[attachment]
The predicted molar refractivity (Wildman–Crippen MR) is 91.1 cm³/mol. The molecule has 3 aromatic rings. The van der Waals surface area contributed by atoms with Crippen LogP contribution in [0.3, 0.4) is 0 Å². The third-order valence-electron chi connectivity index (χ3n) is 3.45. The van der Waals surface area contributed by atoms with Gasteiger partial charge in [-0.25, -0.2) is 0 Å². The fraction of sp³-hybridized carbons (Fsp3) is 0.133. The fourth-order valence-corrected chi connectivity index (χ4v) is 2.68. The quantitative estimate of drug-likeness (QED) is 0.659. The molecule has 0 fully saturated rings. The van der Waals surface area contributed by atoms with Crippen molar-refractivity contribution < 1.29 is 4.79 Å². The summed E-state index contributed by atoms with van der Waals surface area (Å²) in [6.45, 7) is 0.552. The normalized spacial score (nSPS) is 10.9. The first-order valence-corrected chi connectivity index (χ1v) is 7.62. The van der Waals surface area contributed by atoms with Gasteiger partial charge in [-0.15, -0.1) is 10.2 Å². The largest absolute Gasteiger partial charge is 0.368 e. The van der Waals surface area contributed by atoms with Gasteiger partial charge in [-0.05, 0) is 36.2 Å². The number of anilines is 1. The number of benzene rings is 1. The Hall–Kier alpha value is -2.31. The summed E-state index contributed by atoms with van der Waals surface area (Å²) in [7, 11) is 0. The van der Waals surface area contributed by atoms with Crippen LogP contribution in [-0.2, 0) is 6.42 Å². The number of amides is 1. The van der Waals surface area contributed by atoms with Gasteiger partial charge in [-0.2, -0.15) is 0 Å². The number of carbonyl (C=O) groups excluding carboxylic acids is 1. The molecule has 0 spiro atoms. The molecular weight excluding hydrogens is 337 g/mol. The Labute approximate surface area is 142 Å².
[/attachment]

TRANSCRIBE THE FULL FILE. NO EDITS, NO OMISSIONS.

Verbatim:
The predicted molar refractivity (Wildman–Crippen MR) is 91.1 cm³/mol. The molecule has 3 aromatic rings. The van der Waals surface area contributed by atoms with Crippen LogP contribution in [0.3, 0.4) is 0 Å². The third-order valence-electron chi connectivity index (χ3n) is 3.45. The van der Waals surface area contributed by atoms with Gasteiger partial charge in [-0.25, -0.2) is 0 Å². The fraction of sp³-hybridized carbons (Fsp3) is 0.133. The fourth-order valence-corrected chi connectivity index (χ4v) is 2.68. The quantitative estimate of drug-likeness (QED) is 0.659. The molecule has 0 fully saturated rings. The van der Waals surface area contributed by atoms with Crippen molar-refractivity contribution < 1.29 is 4.79 Å². The summed E-state index contributed by atoms with van der Waals surface area (Å²) in [6.45, 7) is 0.552. The normalized spacial score (nSPS) is 10.9. The first-order valence-corrected chi connectivity index (χ1v) is 7.62. The van der Waals surface area contributed by atoms with Gasteiger partial charge in [-0.15, -0.1) is 10.2 Å². The largest absolute Gasteiger partial charge is 0.368 e. The van der Waals surface area contributed by atoms with Gasteiger partial charge in [-0.05, 0) is 36.2 Å². The number of anilines is 1. The number of benzene rings is 1. The Hall–Kier alpha value is -2.31. The summed E-state index contributed by atoms with van der Waals surface area (Å²) in [7, 11) is 0. The van der Waals surface area contributed by atoms with Crippen LogP contribution in [-0.2, 0) is 6.42 Å². The number of amides is 1. The van der Waals surface area contributed by atoms with Gasteiger partial charge in [-0.2, -0.15) is 0 Å². The number of carbonyl (C=O) groups excluding carboxylic acids is 1. The molecule has 0 spiro atoms. The molecular weight excluding hydrogens is 337 g/mol. The Labute approximate surface area is 142 Å².